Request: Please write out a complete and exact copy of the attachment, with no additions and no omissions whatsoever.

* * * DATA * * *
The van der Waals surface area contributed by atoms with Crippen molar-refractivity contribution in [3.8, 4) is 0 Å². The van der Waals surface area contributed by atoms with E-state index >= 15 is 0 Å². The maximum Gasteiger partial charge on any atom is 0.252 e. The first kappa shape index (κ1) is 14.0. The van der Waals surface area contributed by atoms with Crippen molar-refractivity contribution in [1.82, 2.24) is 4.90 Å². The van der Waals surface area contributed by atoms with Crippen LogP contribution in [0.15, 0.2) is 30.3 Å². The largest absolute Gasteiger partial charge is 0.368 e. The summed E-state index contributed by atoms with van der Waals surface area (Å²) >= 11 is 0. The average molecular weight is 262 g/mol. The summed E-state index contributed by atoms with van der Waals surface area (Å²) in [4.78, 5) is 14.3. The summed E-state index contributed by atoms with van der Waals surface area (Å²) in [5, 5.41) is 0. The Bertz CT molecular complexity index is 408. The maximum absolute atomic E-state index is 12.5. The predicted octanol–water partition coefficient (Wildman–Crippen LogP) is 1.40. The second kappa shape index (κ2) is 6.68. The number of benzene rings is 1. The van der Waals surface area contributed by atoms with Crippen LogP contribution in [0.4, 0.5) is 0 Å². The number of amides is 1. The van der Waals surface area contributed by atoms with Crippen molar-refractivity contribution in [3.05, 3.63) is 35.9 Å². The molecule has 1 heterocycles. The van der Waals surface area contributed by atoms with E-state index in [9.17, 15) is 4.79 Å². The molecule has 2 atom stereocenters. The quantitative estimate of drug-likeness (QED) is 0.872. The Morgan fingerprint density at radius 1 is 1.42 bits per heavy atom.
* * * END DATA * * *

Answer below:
The van der Waals surface area contributed by atoms with Crippen molar-refractivity contribution in [3.8, 4) is 0 Å². The van der Waals surface area contributed by atoms with E-state index >= 15 is 0 Å². The maximum Gasteiger partial charge on any atom is 0.252 e. The first kappa shape index (κ1) is 14.0. The van der Waals surface area contributed by atoms with Crippen molar-refractivity contribution in [1.82, 2.24) is 4.90 Å². The van der Waals surface area contributed by atoms with Crippen LogP contribution in [0.15, 0.2) is 30.3 Å². The largest absolute Gasteiger partial charge is 0.368 e. The summed E-state index contributed by atoms with van der Waals surface area (Å²) >= 11 is 0. The average molecular weight is 262 g/mol. The summed E-state index contributed by atoms with van der Waals surface area (Å²) in [4.78, 5) is 14.3. The summed E-state index contributed by atoms with van der Waals surface area (Å²) in [5, 5.41) is 0. The Bertz CT molecular complexity index is 408. The maximum absolute atomic E-state index is 12.5. The predicted octanol–water partition coefficient (Wildman–Crippen LogP) is 1.40. The second kappa shape index (κ2) is 6.68. The number of benzene rings is 1. The van der Waals surface area contributed by atoms with Crippen LogP contribution in [0.4, 0.5) is 0 Å². The number of amides is 1. The van der Waals surface area contributed by atoms with Crippen molar-refractivity contribution in [3.05, 3.63) is 35.9 Å². The molecule has 1 heterocycles. The van der Waals surface area contributed by atoms with E-state index in [9.17, 15) is 4.79 Å². The molecule has 2 atom stereocenters. The quantitative estimate of drug-likeness (QED) is 0.872. The Morgan fingerprint density at radius 1 is 1.42 bits per heavy atom.